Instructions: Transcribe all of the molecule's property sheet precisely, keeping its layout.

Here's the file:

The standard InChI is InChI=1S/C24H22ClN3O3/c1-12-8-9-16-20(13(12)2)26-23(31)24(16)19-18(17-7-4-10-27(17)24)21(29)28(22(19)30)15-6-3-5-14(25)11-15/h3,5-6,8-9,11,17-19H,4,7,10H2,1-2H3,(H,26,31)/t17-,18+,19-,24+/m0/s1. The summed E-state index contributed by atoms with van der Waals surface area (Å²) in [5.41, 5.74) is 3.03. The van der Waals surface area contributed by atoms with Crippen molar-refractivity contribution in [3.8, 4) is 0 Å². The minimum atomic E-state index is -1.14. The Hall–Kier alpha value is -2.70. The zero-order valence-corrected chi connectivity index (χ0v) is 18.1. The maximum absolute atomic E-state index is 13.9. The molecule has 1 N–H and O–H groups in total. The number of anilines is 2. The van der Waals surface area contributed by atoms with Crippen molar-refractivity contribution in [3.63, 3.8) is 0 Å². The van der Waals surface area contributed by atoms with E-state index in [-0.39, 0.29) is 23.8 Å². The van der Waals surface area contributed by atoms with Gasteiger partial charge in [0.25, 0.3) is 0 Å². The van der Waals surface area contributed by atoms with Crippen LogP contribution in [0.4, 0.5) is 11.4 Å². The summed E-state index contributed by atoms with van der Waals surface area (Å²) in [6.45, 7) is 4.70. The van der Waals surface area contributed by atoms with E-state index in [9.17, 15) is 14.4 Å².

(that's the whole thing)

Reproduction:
The standard InChI is InChI=1S/C24H22ClN3O3/c1-12-8-9-16-20(13(12)2)26-23(31)24(16)19-18(17-7-4-10-27(17)24)21(29)28(22(19)30)15-6-3-5-14(25)11-15/h3,5-6,8-9,11,17-19H,4,7,10H2,1-2H3,(H,26,31)/t17-,18+,19-,24+/m0/s1. The summed E-state index contributed by atoms with van der Waals surface area (Å²) in [5.41, 5.74) is 3.03. The van der Waals surface area contributed by atoms with Crippen molar-refractivity contribution in [3.8, 4) is 0 Å². The minimum atomic E-state index is -1.14. The Hall–Kier alpha value is -2.70. The zero-order valence-corrected chi connectivity index (χ0v) is 18.1. The maximum absolute atomic E-state index is 13.9. The molecule has 1 N–H and O–H groups in total. The number of anilines is 2. The van der Waals surface area contributed by atoms with Crippen molar-refractivity contribution in [3.63, 3.8) is 0 Å². The van der Waals surface area contributed by atoms with E-state index in [-0.39, 0.29) is 23.8 Å². The van der Waals surface area contributed by atoms with Gasteiger partial charge in [0.25, 0.3) is 0 Å². The van der Waals surface area contributed by atoms with Crippen LogP contribution in [0.4, 0.5) is 11.4 Å². The summed E-state index contributed by atoms with van der Waals surface area (Å²) in [6.45, 7) is 4.70. The van der Waals surface area contributed by atoms with E-state index in [9.17, 15) is 14.4 Å².